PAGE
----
Troubleshooting Steps When Your Mac has no WiFi
A little while ago I had a call-out to assist a client who’d lost WiFi access on her MacBook. It was rather an old MacBook running OS X El Capitan. Not only had the WiFi failed, but the client had been using a Bluetooth keyboard with the Mac as a number of the keys on the MacBook’s own keyboard were no longer functioning. Clearly, the computer was well past its best.
My first observation, when the computer was powered on, was that there was an X in the center of the WiFi icon at the top of the screen. Clicking on the icon resulted in the message WiFi: No hardware installed. I set about confirming that the WiFi hardware had failed by carrying out a number of troubleshooting steps.
I’d like to describe here the steps involved and hope you find this helpful should you face a similar issue.
1. Restart the Computer
A number of years ago there was an excellent British sitcom called The IT Crowd, about the IT department in a company in London. Each time the telephone would ring, it was answered with the question, ‘Have you tried switching it off and on again?’ This should almost always be the first troubleshooting step with any computer issue.
If a restart doesn’t resolve the issue, let’s dig a little deeper.
2. System Information
Enter the Mac’s System Information screen and scroll down to the Wi-Fi section under Network. Check to see if any interfaces are present. If no interfaces are listed, it means that the Mac is unable to detect the presence of WiFi hardware. This in itself would suggest that the WiFi hardware has failed.
3. System Preferences
Open System Preferences and select Network. Check the status of the Wi-Fi interface. In the case of the MacBook, I was working on, I was unable to turn the Wi-Fi interface on.
4. Wireless Diagnostics
Wireless Diagnostics are run on a Mac by holding down the option key while clicking the WiFi icon. You are then presented with a menu option to Open Wireless Diagnostics. When I clicked on this option the appropriate icon appeared momentarily in the dock but then disappeared again. As a result, the wireless diagnostics didn’t provide me with any information. Depending on the scenario you are facing, you may be presented with something more helpful.
5. Recovery Mode
Check to see if the WiFi is available at the recovery mode screen. To boot into recovery mode, hold down the command key with R immediately after powering on the Mac. You’ll have to wait a few minutes for the recovery mode screen to appear. When it does, check to see if the WiFi is active.
6. Reset NVRAM/PRAM
NVRAM (non-volatile random access memory) is a piece of its memory used by a Mac to store certain settings and provide rapid access to them. Similar information is stored in PRAM (Parameter RAM).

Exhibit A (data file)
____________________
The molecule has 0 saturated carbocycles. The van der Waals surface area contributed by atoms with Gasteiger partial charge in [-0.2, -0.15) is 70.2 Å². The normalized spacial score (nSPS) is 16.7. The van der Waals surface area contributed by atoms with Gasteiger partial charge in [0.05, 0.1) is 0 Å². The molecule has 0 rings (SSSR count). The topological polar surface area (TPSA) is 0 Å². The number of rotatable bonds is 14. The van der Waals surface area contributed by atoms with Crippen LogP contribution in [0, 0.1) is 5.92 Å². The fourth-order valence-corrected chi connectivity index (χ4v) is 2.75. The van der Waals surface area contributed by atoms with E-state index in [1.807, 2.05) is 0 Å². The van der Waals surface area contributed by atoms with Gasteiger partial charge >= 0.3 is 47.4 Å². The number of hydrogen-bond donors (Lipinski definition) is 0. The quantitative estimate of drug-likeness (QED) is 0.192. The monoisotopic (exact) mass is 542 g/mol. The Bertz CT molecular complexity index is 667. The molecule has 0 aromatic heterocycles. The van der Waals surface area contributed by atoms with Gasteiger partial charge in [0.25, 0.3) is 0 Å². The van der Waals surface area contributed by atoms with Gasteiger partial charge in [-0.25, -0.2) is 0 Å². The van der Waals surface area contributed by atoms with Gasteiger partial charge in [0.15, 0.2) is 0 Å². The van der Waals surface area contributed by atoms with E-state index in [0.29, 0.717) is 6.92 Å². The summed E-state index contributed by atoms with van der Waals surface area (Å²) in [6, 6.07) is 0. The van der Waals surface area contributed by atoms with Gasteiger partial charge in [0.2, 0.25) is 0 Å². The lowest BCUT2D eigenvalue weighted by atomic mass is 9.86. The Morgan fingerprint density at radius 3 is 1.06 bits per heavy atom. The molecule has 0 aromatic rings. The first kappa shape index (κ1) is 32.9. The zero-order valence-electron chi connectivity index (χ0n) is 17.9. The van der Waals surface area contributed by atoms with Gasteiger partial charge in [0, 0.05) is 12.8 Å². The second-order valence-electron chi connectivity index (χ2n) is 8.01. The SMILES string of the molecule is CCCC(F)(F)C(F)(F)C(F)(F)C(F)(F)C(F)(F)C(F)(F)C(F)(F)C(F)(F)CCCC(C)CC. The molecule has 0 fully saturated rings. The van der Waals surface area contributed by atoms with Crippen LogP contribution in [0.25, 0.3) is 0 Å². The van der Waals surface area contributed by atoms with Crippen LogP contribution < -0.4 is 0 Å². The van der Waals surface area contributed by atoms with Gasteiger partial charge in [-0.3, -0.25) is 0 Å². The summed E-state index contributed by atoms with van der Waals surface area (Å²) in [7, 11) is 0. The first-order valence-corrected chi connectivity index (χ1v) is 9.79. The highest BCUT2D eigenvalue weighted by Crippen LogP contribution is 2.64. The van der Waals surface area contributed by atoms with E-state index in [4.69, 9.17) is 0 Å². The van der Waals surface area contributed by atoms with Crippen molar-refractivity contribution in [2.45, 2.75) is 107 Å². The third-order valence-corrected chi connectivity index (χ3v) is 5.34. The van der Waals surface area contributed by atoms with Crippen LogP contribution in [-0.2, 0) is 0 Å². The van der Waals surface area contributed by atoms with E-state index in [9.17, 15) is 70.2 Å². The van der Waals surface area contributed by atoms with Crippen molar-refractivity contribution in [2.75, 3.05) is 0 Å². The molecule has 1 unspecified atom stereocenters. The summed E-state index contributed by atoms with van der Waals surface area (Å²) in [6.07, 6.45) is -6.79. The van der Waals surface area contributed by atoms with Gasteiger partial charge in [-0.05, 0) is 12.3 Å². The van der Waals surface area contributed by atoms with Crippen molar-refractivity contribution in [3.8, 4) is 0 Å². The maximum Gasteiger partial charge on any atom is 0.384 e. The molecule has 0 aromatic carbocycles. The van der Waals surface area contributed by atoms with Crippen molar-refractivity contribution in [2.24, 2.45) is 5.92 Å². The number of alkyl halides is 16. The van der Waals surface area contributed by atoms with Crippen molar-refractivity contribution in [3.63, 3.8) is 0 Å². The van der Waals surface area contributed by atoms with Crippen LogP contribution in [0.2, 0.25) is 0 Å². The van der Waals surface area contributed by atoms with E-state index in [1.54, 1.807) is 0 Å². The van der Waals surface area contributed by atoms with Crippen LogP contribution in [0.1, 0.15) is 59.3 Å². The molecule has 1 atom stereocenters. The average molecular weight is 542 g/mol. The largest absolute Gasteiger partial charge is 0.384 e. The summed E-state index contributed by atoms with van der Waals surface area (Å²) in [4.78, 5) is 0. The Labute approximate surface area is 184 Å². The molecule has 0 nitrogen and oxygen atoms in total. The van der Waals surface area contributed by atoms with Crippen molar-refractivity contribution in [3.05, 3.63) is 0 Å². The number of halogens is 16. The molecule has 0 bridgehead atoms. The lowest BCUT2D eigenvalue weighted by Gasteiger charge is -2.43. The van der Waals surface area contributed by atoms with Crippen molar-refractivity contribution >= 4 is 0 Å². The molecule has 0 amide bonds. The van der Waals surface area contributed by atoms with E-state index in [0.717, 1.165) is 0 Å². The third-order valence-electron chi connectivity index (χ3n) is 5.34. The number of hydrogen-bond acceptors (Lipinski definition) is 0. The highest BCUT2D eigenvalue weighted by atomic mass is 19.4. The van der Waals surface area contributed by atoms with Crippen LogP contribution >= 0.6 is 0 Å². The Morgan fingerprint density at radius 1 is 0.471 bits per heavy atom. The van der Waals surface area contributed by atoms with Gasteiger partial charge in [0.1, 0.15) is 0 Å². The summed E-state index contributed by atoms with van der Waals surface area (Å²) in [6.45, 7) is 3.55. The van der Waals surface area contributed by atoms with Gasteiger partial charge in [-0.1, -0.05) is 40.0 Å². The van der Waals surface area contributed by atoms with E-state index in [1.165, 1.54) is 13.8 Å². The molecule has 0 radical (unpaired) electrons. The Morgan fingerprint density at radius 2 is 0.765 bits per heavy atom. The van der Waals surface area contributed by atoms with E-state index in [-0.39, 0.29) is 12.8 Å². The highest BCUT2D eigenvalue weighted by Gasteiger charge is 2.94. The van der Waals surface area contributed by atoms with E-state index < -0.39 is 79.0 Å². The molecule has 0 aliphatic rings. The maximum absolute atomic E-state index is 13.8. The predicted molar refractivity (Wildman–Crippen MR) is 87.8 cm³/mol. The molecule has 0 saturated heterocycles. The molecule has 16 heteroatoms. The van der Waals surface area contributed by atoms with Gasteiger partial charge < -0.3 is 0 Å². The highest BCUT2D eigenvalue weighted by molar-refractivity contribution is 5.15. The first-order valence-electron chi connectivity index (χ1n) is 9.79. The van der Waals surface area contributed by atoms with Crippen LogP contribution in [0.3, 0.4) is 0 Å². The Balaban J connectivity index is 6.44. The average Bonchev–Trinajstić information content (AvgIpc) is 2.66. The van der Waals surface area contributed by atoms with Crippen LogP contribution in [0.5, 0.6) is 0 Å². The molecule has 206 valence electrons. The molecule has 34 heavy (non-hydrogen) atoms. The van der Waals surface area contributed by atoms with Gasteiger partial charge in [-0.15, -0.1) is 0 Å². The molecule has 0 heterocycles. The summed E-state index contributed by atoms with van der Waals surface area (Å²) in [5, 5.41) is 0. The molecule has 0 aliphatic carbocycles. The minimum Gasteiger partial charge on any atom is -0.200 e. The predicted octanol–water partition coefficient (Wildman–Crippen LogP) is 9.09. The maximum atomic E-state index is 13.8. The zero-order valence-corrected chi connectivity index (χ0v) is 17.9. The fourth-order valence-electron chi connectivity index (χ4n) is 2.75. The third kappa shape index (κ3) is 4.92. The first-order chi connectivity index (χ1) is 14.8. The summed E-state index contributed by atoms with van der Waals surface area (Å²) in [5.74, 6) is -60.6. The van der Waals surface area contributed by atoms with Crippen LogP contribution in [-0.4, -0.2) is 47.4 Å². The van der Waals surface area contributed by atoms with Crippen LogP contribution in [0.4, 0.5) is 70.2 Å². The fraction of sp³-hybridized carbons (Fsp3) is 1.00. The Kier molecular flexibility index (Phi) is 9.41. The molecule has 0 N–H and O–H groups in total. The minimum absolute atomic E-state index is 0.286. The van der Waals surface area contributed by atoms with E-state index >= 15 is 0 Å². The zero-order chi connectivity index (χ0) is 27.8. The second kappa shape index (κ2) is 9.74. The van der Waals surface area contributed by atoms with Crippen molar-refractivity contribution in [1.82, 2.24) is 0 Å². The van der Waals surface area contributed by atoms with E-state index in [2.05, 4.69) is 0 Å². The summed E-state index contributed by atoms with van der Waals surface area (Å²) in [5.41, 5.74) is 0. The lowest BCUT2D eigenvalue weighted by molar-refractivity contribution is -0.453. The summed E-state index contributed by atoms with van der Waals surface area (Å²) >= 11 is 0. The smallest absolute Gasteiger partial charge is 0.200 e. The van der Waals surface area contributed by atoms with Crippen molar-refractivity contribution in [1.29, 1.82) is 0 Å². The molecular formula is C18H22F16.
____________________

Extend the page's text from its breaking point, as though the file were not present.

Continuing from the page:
Reset the Mac’s NVRAM/PRAM by shutting down the computer and then powering it on while holding down the four keys command, option, P and R together. Continue holding the keys until the Mac restarts for a second time. When it boots up check to see if there’s any change in the status of the WiFi.
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7. Reset the SMC
The SMC (System Management Controller) chip on a Mac controls various functions such as its sleep function, power, various lights and indicators, the Mac’s fan speed, and its keyboard backlights. It’s worth resetting the SMC to see if it resolves your WiFi issue.
To reset the SMC, first shut the Mac down again. Different Mac computers require different approaches for reset of the SMC. In the case of the MacBook I was troubleshooting, the procedure was to press and hold down the control, option and shift keys while pressing the power button for about ten seconds. I then switched the Mac on and checked to see if there was any change in the status of the WiFi after it booted up.
Apple has provided instructions for how to reset the SMC for different Mac models. You may need to consult these to determine the procedure for your Mac.
8. Safe Mode
Safe Mode is a stripped-down version of the Mac operating system and it can be useful when troubleshooting issues like this one.
Boot the Mac into safe mode by holding down the shift key right after power on. After it boots up, check to see if there’s any change in the status of the WiFi.
9. Apple Diagnostics
Apple diagnostics can be used to help determine whether there is a hardware fault in a Mac. To run Apple Diagnostics, hold down the D key right after starting the Mac.
10. Malware Scan
If none of the troubleshooting steps described so far has resolved the issue, it’s always worth running a malware scan. I normally use a product called Malwarebytes to carry out a free malware scan of the computer.
After working through all the troubleshooting steps described here, you will have a clear idea as to whether your Mac’s WiFi hardware has indeed failed. In the case of the MacBook I was testing, I was reasonably sure before I began that I was looking at a failure of the WiFi hardware. The troubleshooting steps confirmed my initial diagnosis and the most straightforward solution was to suggest the use of a USB WiFi adapter. It’s the goal of my company to provide a satisfactory solution for every client and this proved to be an inexpensive resolution of the issue.
This Mac WiFi troubleshooting procedure was written by Norm McLaughlin. Norm is the founder of Norm’s Computer Services, a computer repair and IT support business in Brisbane, Australia.